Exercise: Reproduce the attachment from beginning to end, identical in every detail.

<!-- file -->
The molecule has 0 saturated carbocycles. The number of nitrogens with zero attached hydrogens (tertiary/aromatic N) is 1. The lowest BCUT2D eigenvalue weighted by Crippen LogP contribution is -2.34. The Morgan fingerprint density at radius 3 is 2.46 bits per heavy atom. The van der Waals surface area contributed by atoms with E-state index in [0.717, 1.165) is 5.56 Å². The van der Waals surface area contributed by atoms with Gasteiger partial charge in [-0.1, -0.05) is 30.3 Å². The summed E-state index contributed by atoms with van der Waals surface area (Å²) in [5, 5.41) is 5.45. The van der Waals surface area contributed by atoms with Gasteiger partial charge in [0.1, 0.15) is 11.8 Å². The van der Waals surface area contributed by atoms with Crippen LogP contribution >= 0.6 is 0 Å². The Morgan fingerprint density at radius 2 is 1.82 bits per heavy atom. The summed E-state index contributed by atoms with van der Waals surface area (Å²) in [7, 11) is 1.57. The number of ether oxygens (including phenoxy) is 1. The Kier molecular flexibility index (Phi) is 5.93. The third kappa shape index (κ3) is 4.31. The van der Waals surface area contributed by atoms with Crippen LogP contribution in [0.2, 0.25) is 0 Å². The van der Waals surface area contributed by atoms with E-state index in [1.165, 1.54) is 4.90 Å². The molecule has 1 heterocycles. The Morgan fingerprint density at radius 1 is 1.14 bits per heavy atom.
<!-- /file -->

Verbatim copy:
The molecule has 0 saturated carbocycles. The number of nitrogens with zero attached hydrogens (tertiary/aromatic N) is 1. The lowest BCUT2D eigenvalue weighted by Crippen LogP contribution is -2.34. The Morgan fingerprint density at radius 3 is 2.46 bits per heavy atom. The van der Waals surface area contributed by atoms with E-state index in [0.717, 1.165) is 5.56 Å². The van der Waals surface area contributed by atoms with Gasteiger partial charge in [-0.1, -0.05) is 30.3 Å². The summed E-state index contributed by atoms with van der Waals surface area (Å²) in [5, 5.41) is 5.45. The van der Waals surface area contributed by atoms with Gasteiger partial charge in [0.1, 0.15) is 11.8 Å². The van der Waals surface area contributed by atoms with Crippen LogP contribution >= 0.6 is 0 Å². The Morgan fingerprint density at radius 2 is 1.82 bits per heavy atom. The summed E-state index contributed by atoms with van der Waals surface area (Å²) in [7, 11) is 1.57. The number of ether oxygens (including phenoxy) is 1. The Kier molecular flexibility index (Phi) is 5.93. The third kappa shape index (κ3) is 4.31. The van der Waals surface area contributed by atoms with Crippen LogP contribution in [0.2, 0.25) is 0 Å². The van der Waals surface area contributed by atoms with E-state index in [1.165, 1.54) is 4.90 Å². The molecule has 1 heterocycles. The Morgan fingerprint density at radius 1 is 1.14 bits per heavy atom.